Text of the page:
Liquid cyclones have been used for many years for the treatment of liquid suspensions of particulate materials to separate the suspended particles on the basis of their respective specific gravities. Paper making stock is typical of the particulate suspensions which are substantially always subjected to such treatment, often in multiple stages in a series of liquid cyclones or centrifugal cleaners constructed and sized to provide progressively finer and more precise cleaning operations.
A typical cyclone for the relatively coarse cleaning of paper making stock which was developed by applicant's assignee in the early 1950's is shown in U.S. Pat. No. 2,645,346 of 1953 to Staege et al. A centrifugal cleaner for fine cleaning developed more recently by applicant's assignee is shown in U.S. Pat. No. 4,155,839 of 1979 to Seifert et al.
The various forms of apparatus shown in these and many other patents all have the common characteristic that their dimension in the direction in which the suspension flows therethrough is relatively large with respect to their cross sectional dimension. For example, a centrifugal cleaner as small as 3 inches in internal diameter--which is a size widely used in the fine cleaning of paper making stock--has a length of the order of 36 inches, while a liquid cyclone having an inner diameter of 8 inches commonly measures approximately 7 ft. in height not including the reject outlet assembly and its related control valve structure. Large liquid cyclones are correspondingly even larger, e.g. a cyclone having an inner diameter of 20 inches may have an overall height in excess of 13 ft.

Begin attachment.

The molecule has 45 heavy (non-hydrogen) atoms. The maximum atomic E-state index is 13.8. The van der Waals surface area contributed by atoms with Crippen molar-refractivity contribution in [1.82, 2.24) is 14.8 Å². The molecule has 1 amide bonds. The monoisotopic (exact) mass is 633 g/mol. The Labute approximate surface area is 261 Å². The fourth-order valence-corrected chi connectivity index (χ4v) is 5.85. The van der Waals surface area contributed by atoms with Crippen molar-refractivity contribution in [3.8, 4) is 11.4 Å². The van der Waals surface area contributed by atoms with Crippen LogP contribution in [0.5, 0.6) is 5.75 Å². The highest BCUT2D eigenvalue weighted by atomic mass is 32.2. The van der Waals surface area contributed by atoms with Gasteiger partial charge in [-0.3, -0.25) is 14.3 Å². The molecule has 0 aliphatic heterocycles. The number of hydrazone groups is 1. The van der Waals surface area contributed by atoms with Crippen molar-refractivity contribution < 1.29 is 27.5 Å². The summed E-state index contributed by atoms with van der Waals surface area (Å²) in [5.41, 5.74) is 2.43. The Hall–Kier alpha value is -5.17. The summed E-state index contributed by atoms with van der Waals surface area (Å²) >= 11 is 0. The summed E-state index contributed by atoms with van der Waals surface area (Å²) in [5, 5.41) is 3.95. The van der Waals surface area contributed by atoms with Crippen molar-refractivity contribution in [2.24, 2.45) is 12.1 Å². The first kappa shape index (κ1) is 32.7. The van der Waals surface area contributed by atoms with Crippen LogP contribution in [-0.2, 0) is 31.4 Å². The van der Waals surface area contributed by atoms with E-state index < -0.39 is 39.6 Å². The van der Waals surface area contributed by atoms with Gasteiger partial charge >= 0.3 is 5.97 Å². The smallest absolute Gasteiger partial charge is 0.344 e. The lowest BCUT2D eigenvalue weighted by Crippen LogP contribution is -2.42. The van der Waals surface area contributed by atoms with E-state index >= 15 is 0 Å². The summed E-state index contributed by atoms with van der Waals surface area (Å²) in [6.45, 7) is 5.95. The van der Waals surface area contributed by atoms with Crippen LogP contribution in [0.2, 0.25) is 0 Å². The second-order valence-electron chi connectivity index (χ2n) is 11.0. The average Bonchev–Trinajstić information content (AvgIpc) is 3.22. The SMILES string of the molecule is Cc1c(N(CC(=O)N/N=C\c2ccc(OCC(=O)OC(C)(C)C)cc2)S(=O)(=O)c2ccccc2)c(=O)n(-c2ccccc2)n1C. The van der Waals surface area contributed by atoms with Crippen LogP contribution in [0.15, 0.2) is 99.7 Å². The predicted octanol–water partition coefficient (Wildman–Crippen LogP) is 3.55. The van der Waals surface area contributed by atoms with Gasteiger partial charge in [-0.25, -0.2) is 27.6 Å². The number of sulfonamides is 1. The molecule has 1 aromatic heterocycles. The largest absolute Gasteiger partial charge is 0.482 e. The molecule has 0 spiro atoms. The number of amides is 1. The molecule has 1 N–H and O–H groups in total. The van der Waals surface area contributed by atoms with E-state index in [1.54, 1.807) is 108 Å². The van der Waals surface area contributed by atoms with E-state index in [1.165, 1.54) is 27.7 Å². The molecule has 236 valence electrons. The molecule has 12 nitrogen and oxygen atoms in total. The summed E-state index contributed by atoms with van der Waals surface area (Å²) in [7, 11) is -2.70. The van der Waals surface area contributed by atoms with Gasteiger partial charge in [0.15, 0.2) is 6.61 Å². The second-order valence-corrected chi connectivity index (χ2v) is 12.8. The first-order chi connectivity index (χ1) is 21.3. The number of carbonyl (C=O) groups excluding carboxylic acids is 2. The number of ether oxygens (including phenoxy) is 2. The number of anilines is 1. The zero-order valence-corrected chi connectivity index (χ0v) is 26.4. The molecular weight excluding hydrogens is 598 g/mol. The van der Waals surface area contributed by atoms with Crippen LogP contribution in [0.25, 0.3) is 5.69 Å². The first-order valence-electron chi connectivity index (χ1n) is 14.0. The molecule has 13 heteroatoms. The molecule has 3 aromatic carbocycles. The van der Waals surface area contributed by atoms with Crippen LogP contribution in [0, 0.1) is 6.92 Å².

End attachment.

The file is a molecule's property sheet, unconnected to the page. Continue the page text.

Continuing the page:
The primary object of the present invention is to provide liquid cyclones and centrifugal cleaners which are suitable for all of the uses to which such devices have been put in the past, and which will be of significantly reduced dimensions, especially in height, as compared with prior art apparatus for the same purposes.